Today’s firearm is not a normal gun; it is a conversion of a Spencer into a shotgun. My question is, what path did this weapon travel? What did it begin as, and how did it come to be in its current form?
Let’s see if we can puzzle this out looking at the evidence in the gun itself…
My first guess was that the rifle sights were the result of a “Hollywood” conversion. That is, the weapon was altered to look like a Spencer rifle for use in a movie. For that, I would also expect that the breechblock would be altered from rimfire to centerfire to use theatrical blanks, probably cut-down from .45-70 blanks.
However, IMFDB has a listing for Spencer carbines used in films, but no mention of any full-length rifles used;
Note that all the films listed were made within the last three decades. Which would put a relatively recent “time span” on such a conversion.
So, I’ll have to side with Ian and say it may have been modified for use by re-enactors. Or just as a wall-hanger.
BTW, the nockform on the receiver top doesn’t look “worn off” to me. More like “ground off”. Fairly recently, too.
Yeah, the top of the receiver has probably been filed to remove the markings put there by the folks who converted it to a shotgun. Then they cobbled the rest together to make it look like a Spencer rifle. My guess is that this “restoration” was done somewhere near a gun show, and the purpose was to dupe somebody out of their money. ^__^
Somewhere near the Khyber pass: “Dad, look, that crazy thing you made last year made the internet”
Giggling over the Kyber pass comment!!!!
Off topic a bit, but i wonder why so few Explora / Paradox rifled shotgun conversions were made in the post civil war era.
Also I wonder if it could or was done reverse of the classic rifled of the last 4-6 inches of the barrel but the first 4 to 6 inch with what would be a long false muzzle ?
Could it be that the person who converted it to a shotgun wanted to give the appearance of a rifle?
A shotgun would be the handier tool for traveling, however if you are in “rough country” the rifle demands a little more respect. It seems that who ever did the conversion had skill and a plan.
Or maybe it was made to give to a wife when the husband was away. A 20 g shotgun can be handled by most small stature d people and I bet that shotgun/rifle would be a soft shooter.
I love a mystery! And Thank you Ian for a delightful website, I’ve been devouring all you info and am now a daily visitor.
There are .50 cal shotshells for the Remington Rolling pistols.
I thought that it is interesting that it has a shotgun barrel but a 56 Spencer chamber. I wonder how they joined the two?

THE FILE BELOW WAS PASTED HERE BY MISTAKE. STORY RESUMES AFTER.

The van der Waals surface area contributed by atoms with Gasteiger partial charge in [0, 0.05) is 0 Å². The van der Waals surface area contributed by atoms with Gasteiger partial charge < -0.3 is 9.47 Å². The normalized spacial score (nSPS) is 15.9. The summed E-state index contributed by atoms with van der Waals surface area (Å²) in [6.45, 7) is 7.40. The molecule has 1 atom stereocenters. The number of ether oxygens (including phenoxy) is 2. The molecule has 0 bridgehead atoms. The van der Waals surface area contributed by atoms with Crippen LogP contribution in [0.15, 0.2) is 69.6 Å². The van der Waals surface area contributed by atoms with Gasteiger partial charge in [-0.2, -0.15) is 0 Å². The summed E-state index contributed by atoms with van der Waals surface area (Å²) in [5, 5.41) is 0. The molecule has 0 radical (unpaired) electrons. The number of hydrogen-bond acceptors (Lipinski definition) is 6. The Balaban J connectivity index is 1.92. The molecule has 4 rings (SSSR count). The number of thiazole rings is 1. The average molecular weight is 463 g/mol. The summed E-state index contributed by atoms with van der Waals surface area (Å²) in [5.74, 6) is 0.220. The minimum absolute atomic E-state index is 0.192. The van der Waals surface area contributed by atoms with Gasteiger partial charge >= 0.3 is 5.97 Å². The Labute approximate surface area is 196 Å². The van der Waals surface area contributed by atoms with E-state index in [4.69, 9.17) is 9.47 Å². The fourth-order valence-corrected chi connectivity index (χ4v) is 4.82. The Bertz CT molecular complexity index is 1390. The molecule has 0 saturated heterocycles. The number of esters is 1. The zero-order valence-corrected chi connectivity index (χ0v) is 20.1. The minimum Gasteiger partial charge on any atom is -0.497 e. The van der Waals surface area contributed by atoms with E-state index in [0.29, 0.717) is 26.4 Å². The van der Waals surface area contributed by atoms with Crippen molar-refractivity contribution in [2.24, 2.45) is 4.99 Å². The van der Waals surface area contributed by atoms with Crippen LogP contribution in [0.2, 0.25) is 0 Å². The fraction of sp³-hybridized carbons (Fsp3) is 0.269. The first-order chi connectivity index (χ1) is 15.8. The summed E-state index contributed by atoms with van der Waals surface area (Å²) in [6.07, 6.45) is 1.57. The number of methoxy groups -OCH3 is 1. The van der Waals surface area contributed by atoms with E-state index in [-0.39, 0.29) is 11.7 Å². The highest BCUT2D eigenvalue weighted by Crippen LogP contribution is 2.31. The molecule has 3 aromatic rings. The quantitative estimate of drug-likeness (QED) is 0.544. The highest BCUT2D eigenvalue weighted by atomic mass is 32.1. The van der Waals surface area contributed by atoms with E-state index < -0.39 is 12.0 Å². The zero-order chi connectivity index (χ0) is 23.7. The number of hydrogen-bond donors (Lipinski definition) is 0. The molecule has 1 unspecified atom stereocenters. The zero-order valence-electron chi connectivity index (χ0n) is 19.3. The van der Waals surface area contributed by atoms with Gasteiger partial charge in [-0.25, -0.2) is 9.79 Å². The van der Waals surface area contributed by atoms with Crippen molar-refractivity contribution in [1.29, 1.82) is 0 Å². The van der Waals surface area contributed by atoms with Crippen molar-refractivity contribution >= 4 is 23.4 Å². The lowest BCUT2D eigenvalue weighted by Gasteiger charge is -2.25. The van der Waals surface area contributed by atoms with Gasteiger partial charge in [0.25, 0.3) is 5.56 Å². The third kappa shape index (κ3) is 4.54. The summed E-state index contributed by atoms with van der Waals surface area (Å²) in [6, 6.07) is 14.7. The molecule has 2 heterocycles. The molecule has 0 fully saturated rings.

In Gun Report magazine, March 1980, page 60, there is a photo of a Spencer converted to a shotgun. Like yours, the markings are ground off of the knox form, there is a bead sight, the low serial number is 1812, the sling bar is the same as yours. Unlike yours, this is a half-stock gun with no barrel bands and no rear sight. I would guess yours was “upgraded” from one of these converted carbines.
The author of the article speculates that these guns were made up of parts by Winchester after they purchased the Spencer Company and its assets. He speculates they removed Spencer’s name. He mentions UMC made Spencer Shot shells with a wooden “bullet” so that they would feed. He is obviously guessing that Winchester made these guns. Actually, Winchester did not complete the purchase of Spencer, so his theory fails.
I would be more inclined to think they were made by some firm such as Schuyler, Hartley & Graham, or perhaps, Hibbard Spencer Bartlett & Co.
Was the barrel made by welding an extension on as was common to do?
Was it converted to center fire like the the Bristol shotgun conversions were?
I don’t think it was a Bristol as I don’t think that Bristols kept the barrel ring on.
More likely it’s a barrel sourced from another longarm. For example, an early-production Spencer 1860 infantry rifle barrel that had its bore “shot out”, that was bored out to 20 gauge (~.59 cal.) spec except for the chamber and (probably) the leade’.
But if this were so I’d have expected the rile sights to be in their proper places and the rear sight to be in its proper depth in its recess. Since the rear sight dovetail is shallower, I’d say that Ian is correct in concluding that it was cut later specifically to avoid cutting into the larger bore.
So, what other weapon could have contributed the barrel?
The first “suspect” is an unfinished, original Spencer rifle barrel. This would have to have been obtained from the factory, most likely. In fact, there’s an excellent chance that the original shotgun conversion was done at the factory on a customer’s carbine sent in for the purpose.
Keep in mind that Spencer went bankrupt in 1866-67, and the assets including parts and machinery were bought by the new Winchester company. Who would do “custom work” for anybody who was willing to pay.